In 1955, the great Indian sociologist M.N. Srinivas published his celebrated essay, ‘The Social System of a Mysore Village’, based on fieldwork that he carried out in 1948 in a village which he called Rampura. This fieldwork, carried out in the year of Gandhi’s death, had influenced Srinivas’s thinking profoundly. It would lead to the beautiful reflection titled ‘The Remembered Village’ two decades later, when a fire started by anti-war arsonists in a U.S. university destroyed his material, and Srinivas had to reconstruct, through memory, the life and dynamics of the village.
But that was to come later. In his 1955 essay, Srinivas used the term ‘vote bank’ for the first time: “The coming of elections gives fresh opportunities for the crystallization of parties around patrons. Each patron may be said to have a ‘vote bank’ which he can place at the disposal of a provincial or national party for a consideration which is not mentioned but implied.”
Role of money
The formulation ‘vote bank’ would become standard journalistic usage in the discussion of India’s electoral politics in the years to come. While the nature of such ‘vote banking’ may have changed in the seven decades of post-Independence Indian politics, the role of the “consideration not mentioned but implied” nevertheless remains central.
It is self-evident that you cannot have democracy without free elections. But it seems equally impossible to imagine elections without the all-pervasive role of money. Where do the funds come from; what are they used for; what are the implications of such transactions; how can they be tracked and regulated; and what are the larger contexts in which the drama of political finance is played out?
Costs of Democracy: Political Finance in India is a thought-provoking and gripping look at the role of money in Indian elections. In their introduction, editors Devesh Kapur and Milan Vaishnav remind us that the use of money in elections is not new. Even Plutarch, two millennia ago, commented on the phenomenon of buying and selling of votes – while writing about the fall of the Roman republic.
But as Kapur and Vaishnav point out, in the 21st century, with liberal democracy under stress across the world, and with the weakening of cadre-based parties, growing inequality, and increasing political polarisation, the question of money in politics seems more acute than ever before. While studies have focused on the role of political finance in advanced industrialised democracies, the role of money in politics in the developing world could be quite different and needs further research.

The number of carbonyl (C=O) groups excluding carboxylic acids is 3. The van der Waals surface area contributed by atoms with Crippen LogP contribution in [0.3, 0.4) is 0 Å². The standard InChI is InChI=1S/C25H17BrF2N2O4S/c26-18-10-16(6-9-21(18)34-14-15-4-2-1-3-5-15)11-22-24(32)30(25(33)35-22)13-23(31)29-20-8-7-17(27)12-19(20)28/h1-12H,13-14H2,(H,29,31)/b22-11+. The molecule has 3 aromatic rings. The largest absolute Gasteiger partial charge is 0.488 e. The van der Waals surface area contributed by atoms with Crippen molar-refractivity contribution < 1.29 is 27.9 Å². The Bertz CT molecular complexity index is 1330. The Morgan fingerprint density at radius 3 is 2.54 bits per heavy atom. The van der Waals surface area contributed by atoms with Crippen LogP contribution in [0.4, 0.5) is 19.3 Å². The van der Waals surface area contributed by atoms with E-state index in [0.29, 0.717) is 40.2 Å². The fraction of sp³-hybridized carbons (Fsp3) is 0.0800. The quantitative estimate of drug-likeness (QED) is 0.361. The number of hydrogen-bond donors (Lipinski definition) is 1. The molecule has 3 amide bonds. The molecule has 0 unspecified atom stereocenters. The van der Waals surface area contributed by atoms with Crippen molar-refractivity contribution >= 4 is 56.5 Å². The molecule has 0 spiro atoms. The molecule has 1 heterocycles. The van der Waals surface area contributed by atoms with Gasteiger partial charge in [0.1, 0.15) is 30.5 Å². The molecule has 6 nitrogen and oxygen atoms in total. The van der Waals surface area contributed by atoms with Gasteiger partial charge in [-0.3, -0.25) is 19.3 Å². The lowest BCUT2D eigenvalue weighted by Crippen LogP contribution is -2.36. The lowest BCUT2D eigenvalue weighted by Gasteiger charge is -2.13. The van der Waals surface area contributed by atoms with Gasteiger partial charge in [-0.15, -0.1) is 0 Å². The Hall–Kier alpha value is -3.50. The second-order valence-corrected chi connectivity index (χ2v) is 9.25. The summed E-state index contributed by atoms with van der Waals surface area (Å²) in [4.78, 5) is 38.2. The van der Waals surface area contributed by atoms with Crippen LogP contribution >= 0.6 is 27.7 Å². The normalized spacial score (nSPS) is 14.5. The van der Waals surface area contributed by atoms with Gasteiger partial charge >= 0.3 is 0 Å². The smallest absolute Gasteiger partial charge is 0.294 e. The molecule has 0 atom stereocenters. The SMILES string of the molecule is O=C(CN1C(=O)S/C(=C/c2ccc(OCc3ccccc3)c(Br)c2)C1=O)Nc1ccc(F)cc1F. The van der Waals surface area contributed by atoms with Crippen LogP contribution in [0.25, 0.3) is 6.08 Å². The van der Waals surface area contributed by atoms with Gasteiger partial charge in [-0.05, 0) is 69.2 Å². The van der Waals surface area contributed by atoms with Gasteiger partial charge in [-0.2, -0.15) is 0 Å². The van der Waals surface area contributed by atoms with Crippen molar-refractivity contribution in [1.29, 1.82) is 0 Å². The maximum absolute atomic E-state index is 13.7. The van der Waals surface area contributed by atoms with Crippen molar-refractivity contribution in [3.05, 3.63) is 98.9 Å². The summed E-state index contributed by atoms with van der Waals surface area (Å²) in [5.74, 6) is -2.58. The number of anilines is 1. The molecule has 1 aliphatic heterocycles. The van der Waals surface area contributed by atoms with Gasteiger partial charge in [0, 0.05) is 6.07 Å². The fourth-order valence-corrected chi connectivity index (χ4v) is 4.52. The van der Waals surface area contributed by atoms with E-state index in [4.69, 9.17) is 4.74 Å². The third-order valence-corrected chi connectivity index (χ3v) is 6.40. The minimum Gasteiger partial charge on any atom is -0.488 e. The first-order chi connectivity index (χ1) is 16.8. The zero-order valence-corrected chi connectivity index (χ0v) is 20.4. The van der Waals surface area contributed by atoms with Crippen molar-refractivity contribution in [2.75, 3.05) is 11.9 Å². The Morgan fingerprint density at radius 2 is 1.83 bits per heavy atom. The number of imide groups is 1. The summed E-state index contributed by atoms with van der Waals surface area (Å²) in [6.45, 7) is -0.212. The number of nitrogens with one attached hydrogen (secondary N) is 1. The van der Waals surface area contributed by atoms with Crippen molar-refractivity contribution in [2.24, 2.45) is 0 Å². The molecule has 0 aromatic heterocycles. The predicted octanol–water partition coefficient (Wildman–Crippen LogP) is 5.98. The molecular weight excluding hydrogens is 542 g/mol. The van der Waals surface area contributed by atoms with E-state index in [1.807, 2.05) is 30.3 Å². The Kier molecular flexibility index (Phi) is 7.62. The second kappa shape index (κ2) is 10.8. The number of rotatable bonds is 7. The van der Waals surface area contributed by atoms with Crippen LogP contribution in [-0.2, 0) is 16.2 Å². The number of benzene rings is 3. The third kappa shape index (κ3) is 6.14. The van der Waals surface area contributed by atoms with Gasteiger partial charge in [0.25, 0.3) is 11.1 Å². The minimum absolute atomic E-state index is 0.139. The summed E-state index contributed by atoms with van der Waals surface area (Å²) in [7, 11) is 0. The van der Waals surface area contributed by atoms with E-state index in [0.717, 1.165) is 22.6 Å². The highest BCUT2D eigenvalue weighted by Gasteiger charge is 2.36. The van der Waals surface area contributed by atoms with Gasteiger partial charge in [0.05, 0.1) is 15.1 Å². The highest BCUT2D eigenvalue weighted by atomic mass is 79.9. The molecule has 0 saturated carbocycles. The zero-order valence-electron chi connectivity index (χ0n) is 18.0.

Particularly so in the world’s most populous democracy. As the editors point out, since 1991, the sizes of both economy and electorate have grown substantially; moreover,the political landscape has changed. The 73rd and 74th Constitutional Amendments led to nearly three million locally elected positions, and increased fiscal devolution raised the stakes, which has meant that political finance now plays a role not only in national and state elections but also urban local bodies and panchayats.
In its seven chapters, Costs of Democracy follows the money in insightful new ways. Eswaran Sridharan and Milan Vaishnav point out that while the Election Commission of India has earned deserved acclaim in ensuring the conduct of fair and equitable elections, there are challenges in the regulation of political finance.
Where do campaign funds come from? In a fascinating empirical analysis of the role of personal wealth of over 20,000 candidates over three national elections from 2004 to 2014, Neelanjan Sircar finds that a candidate’s personal wealth is strongly correlated with electoral success; competitive political parties systematically select candidates who are about 20 times wealthier than others; and even among wealthy candidates from different parties, the wealthiest has the greater chance of winning.
Personal wealth is not the only source of political finance. In a sharp ‘forensic’ study of the connections between the construction sector and Indian elections, using data on cement consumption in both real estate and infrastructure, in elections in 17 States over 15 years, Kapur and Vaishnav find a contraction in cement consumption during the month of State assembly elections that cannot be explained away with the usual reasons. Such “under-the-table contributions”, they suggest, could be the reason for the persistence of red tape and regulation in the Indian economy.
A high price
How does the money flow? Following the trail in Mumbai and Bihar elections through ethnographic accounts, Lisa Björkman and Jeffrey Witsoe find that instead of the conventional presumption of a simple downward flow from party to voter in exchange for votes flowing upward from voter to party, “Money that changes hands during the election flows laterally and multidirectionally from a wide variety of sources... The relationship of democratic representation cannot be understood as a social contract, but rather as a dense web of socio-material relations in which money plays just one part.”
Finally, Simon Chauchard asks what it is that costs so much in Indian elections. Studying campaign expenses in Mumbai (in a constituency that he calls Savli to protect the anonymity of his interlocutors — there is no constituency called Savli in Maharashtra), he says that attempts to buy votes are not even the most important elements of election expenses.
Election campaigns are becoming more expensive and sophisticated because they are far more competitive. In which case, the concerns go beyond handouts and quid pro quos, to far-reaching questions about the sustenance of democracy itself.
Costs of Democracy: Political Finance in India ; edited by Devesh Kapur and Milan Vaishnav, Oxford University Press, ₹750.